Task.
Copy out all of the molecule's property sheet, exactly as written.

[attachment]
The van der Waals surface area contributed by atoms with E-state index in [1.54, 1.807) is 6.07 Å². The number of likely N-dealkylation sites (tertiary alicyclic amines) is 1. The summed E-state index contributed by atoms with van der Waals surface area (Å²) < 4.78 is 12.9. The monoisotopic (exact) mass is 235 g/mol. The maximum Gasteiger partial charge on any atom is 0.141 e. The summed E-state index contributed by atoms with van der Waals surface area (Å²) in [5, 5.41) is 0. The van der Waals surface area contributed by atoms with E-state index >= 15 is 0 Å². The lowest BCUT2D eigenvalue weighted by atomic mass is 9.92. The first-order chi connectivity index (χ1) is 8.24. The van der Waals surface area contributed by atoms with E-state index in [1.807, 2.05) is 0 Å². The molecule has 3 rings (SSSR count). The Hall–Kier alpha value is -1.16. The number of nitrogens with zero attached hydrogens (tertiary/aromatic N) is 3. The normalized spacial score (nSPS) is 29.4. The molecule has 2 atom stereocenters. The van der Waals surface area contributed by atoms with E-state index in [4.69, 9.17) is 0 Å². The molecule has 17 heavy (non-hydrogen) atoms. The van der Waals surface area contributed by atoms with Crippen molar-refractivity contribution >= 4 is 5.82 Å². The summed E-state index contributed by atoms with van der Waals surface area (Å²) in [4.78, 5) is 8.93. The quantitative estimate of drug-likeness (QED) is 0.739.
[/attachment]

The van der Waals surface area contributed by atoms with E-state index in [1.54, 1.807) is 6.07 Å². The number of likely N-dealkylation sites (tertiary alicyclic amines) is 1. The summed E-state index contributed by atoms with van der Waals surface area (Å²) < 4.78 is 12.9. The monoisotopic (exact) mass is 235 g/mol. The maximum Gasteiger partial charge on any atom is 0.141 e. The summed E-state index contributed by atoms with van der Waals surface area (Å²) in [5, 5.41) is 0. The van der Waals surface area contributed by atoms with E-state index >= 15 is 0 Å². The lowest BCUT2D eigenvalue weighted by atomic mass is 9.92. The first-order chi connectivity index (χ1) is 8.24. The van der Waals surface area contributed by atoms with E-state index in [1.807, 2.05) is 0 Å². The molecule has 3 rings (SSSR count). The Hall–Kier alpha value is -1.16. The number of nitrogens with zero attached hydrogens (tertiary/aromatic N) is 3. The normalized spacial score (nSPS) is 29.4. The molecule has 2 atom stereocenters. The van der Waals surface area contributed by atoms with E-state index in [4.69, 9.17) is 0 Å². The molecule has 17 heavy (non-hydrogen) atoms. The van der Waals surface area contributed by atoms with Crippen molar-refractivity contribution >= 4 is 5.82 Å². The summed E-state index contributed by atoms with van der Waals surface area (Å²) in [4.78, 5) is 8.93. The quantitative estimate of drug-likeness (QED) is 0.739.